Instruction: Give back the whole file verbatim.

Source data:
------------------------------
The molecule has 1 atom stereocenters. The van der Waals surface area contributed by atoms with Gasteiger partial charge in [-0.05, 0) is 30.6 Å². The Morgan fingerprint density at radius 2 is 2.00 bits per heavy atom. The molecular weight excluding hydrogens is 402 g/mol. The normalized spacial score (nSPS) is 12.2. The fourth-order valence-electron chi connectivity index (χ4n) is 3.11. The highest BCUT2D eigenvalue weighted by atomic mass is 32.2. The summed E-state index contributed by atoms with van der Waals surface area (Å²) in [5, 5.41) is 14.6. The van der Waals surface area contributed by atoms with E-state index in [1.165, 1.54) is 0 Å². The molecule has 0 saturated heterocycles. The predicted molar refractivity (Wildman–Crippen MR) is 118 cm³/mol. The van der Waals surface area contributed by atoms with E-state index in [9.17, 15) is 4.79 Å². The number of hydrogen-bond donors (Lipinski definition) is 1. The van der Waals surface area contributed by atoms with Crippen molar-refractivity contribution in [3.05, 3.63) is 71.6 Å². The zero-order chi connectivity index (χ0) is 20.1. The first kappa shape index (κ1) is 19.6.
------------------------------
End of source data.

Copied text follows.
The molecule has 1 atom stereocenters. The van der Waals surface area contributed by atoms with Gasteiger partial charge in [-0.05, 0) is 30.6 Å². The Morgan fingerprint density at radius 2 is 2.00 bits per heavy atom. The molecular weight excluding hydrogens is 402 g/mol. The normalized spacial score (nSPS) is 12.2. The fourth-order valence-electron chi connectivity index (χ4n) is 3.11. The highest BCUT2D eigenvalue weighted by atomic mass is 32.2. The summed E-state index contributed by atoms with van der Waals surface area (Å²) in [5, 5.41) is 14.6. The van der Waals surface area contributed by atoms with E-state index in [1.165, 1.54) is 0 Å². The molecule has 0 saturated heterocycles. The predicted molar refractivity (Wildman–Crippen MR) is 118 cm³/mol. The van der Waals surface area contributed by atoms with E-state index in [9.17, 15) is 4.79 Å². The number of hydrogen-bond donors (Lipinski definition) is 1. The van der Waals surface area contributed by atoms with Crippen molar-refractivity contribution in [3.05, 3.63) is 71.6 Å². The zero-order chi connectivity index (χ0) is 20.1. The first kappa shape index (κ1) is 19.6.